[Recorded on Instagram 26/10/20 – Read the transcript below]
Hi there. I’m Dr. Courtney Raspin from Altum Health, and welcome to week three of the Altum viral positivity plan. For the last two weeks, and for the next seven weeks, I’ll be here live at 8:00 p.m. sharing ways to support your mental health while this pandemic continues to affect us every day.
Now, the whole premise of this plan is that we want to encourage everybody to stay home and stop the spread of the virus, but we can also encourage the spread of positivity by taking care of ourselves, using techniques based in psychological research. So, the plan has 10 focus areas and I’ll be here each week covering one tip at a time, one area at a time. And of course, I’ll be answering your questions along the way all the way up until Christmas.
People are joining now. Hi everyone. Hi Sally. Hi Pip. Hi Emma. Let me do some waves now. This is fantastic. Now before we get into tonight, I want to thank you for all of your messages of support over the past couple of weeks. We’ve been getting such great feedback about how much the plan has helped you, and it’s so lovely to get that, and to know that we’re making a difference. It’s been getting a lot of good feedback, and I was super excited to wake up this morning and see that the plan was featured in the Daily Mail. It was fantastic! So, thank you to Dr. Max Pemberton for prescribing our plan to your readers, to help them identify their triggers and better cope with their anxiety during this really difficult period.
Now, as I said, each week I’ll be covering one area at a time, but if you want to see all the tips at once, if you want to download the entire plan and maybe share it with your friends, it is free to download. You can go to www.altumhealth.co.uk/positivityplan, and you can download the whole plan right away.
Now, last week, we talked about how isolating the pandemic can make you feel and how important it is to reach out and rely on the people around you as sources of support. It may feel like you’re alone, but you’re really not alone. We’re all in this together. I provided you with some kind of creative and fun ways to do this when we’re locked behind the screen, and I’m really wondering how you got on. Did anybody try some of the tips? I know I’ve gotten some comments in the past, but it’d be lovely to hear now. How did you get on? Do you have any questions about that?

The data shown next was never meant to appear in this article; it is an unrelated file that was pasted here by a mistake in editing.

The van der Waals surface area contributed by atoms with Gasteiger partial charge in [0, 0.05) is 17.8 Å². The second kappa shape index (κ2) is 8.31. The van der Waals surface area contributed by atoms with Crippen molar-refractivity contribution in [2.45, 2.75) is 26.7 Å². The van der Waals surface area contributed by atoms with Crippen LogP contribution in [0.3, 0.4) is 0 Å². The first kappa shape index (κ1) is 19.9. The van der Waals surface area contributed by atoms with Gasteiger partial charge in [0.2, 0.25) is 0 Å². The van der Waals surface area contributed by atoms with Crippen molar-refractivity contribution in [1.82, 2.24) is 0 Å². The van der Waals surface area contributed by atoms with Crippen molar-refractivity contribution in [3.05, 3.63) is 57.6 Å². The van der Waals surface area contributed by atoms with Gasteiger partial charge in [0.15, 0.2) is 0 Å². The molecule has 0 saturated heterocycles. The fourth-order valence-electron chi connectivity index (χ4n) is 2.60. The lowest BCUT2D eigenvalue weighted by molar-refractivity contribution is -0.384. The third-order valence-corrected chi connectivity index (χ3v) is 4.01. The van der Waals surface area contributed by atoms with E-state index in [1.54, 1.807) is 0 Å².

All right. Well, Pip is asking, “What do you do if your family’s far away and you feel like you don’t have people close by to rely on?” Yeah, that is tough. It’s really tough when you have family that’s far away, but you know, really everybody’s far away right now, aren’t they? And we’re just a screen away, and while it’s not exactly the same, it’s important to reach out. It’s important to call. It’s important to make those contacts, even though it can seem hard. And you have more supports than you think. In addition to the family that may be far away, you’ve got your online support groups, your chat groups, all the major mental health charities. As I said last week, they’ve really upped their game. So please reach out if you’re feeling down, if you’re feeling anxious. People are there to help, and I think you’ll find that as you start to open up and connect, a lot of people are feeling the same way that you are as well.
I’ve got Sean here saying that she’s found it really helpful. Oh, good, Sean. Thank you so much. I’m so glad that you have found the plan helpful and it’s just wonderful because that’s what we want to do. We want to help boost positivity.
Oh, we’ve got another question here. “It can sometimes be hard to ask for help.” Yeah, it can be hard to ask for help, and it takes a tremendous amount of courage to do it sometimes. But I promise you if you keep doing it, it’s a relief. It’s a relief because a problem shared really is a problem halved.
Now this week’s theme is about doing familiar things differently, and I love this one because routine is good. Routine gives us structure, routine gives us a bit of comfort, but too much routine is not so good. I don’t know about you, but for the first few weeks of lockdown, I was loving not getting out of my trackies. Just doing the same thing every day.
Fast forward a few months, I haven’t put a bra on in a few months. My legs look like the Amazon and it’s almost Christmas. I mean, how did this happen? This is a story that I’m hearing again and again from my patients, from my friends. I Cannot believe that it’s going to be Christmas next month. Now, how did this happen? I’ll tell you how this happened. I will tell you.